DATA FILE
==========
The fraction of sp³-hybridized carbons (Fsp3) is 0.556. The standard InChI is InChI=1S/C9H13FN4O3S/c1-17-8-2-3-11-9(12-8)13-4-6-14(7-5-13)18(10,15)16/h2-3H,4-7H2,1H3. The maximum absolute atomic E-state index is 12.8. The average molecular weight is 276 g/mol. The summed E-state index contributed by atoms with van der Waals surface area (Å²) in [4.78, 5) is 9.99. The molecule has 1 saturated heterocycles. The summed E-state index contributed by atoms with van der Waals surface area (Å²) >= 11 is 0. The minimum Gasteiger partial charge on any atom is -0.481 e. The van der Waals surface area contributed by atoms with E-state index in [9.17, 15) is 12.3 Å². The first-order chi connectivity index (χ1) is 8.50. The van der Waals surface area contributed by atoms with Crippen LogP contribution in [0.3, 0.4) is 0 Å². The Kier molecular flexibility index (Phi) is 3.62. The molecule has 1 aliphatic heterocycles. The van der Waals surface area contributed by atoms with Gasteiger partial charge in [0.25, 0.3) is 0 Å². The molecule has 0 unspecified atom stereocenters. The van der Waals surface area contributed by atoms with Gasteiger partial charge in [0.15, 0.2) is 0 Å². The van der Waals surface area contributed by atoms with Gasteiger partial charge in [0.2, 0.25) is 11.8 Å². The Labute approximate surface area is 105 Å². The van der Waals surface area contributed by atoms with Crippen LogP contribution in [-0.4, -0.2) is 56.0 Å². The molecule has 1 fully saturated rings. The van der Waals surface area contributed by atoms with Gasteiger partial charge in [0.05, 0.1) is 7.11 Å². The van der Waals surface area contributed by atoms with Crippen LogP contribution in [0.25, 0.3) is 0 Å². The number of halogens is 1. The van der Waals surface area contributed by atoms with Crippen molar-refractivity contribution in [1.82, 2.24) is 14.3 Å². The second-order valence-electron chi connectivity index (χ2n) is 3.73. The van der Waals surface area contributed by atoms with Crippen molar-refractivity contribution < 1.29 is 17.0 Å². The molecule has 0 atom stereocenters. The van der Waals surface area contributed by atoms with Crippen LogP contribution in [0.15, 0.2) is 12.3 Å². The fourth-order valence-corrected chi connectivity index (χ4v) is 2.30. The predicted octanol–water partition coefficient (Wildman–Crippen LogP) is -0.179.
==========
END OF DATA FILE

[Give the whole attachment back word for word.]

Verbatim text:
The fraction of sp³-hybridized carbons (Fsp3) is 0.556. The standard InChI is InChI=1S/C9H13FN4O3S/c1-17-8-2-3-11-9(12-8)13-4-6-14(7-5-13)18(10,15)16/h2-3H,4-7H2,1H3. The maximum absolute atomic E-state index is 12.8. The average molecular weight is 276 g/mol. The summed E-state index contributed by atoms with van der Waals surface area (Å²) in [4.78, 5) is 9.99. The molecule has 1 saturated heterocycles. The summed E-state index contributed by atoms with van der Waals surface area (Å²) >= 11 is 0. The minimum Gasteiger partial charge on any atom is -0.481 e. The van der Waals surface area contributed by atoms with E-state index in [9.17, 15) is 12.3 Å². The first-order chi connectivity index (χ1) is 8.50. The van der Waals surface area contributed by atoms with Crippen LogP contribution in [0.3, 0.4) is 0 Å². The Kier molecular flexibility index (Phi) is 3.62. The molecule has 1 aliphatic heterocycles. The van der Waals surface area contributed by atoms with Gasteiger partial charge in [0.25, 0.3) is 0 Å². The molecule has 0 unspecified atom stereocenters. The van der Waals surface area contributed by atoms with Gasteiger partial charge in [0.15, 0.2) is 0 Å². The van der Waals surface area contributed by atoms with Gasteiger partial charge in [0.2, 0.25) is 11.8 Å². The Labute approximate surface area is 105 Å². The van der Waals surface area contributed by atoms with Crippen LogP contribution in [-0.4, -0.2) is 56.0 Å². The molecule has 1 fully saturated rings. The van der Waals surface area contributed by atoms with Gasteiger partial charge in [0.05, 0.1) is 7.11 Å². The van der Waals surface area contributed by atoms with Crippen LogP contribution in [0.25, 0.3) is 0 Å². The number of halogens is 1. The van der Waals surface area contributed by atoms with Crippen molar-refractivity contribution in [1.82, 2.24) is 14.3 Å². The second-order valence-electron chi connectivity index (χ2n) is 3.73. The van der Waals surface area contributed by atoms with Crippen molar-refractivity contribution < 1.29 is 17.0 Å². The molecule has 0 atom stereocenters. The van der Waals surface area contributed by atoms with Crippen LogP contribution in [0.15, 0.2) is 12.3 Å². The fourth-order valence-corrected chi connectivity index (χ4v) is 2.30. The predicted octanol–water partition coefficient (Wildman–Crippen LogP) is -0.179.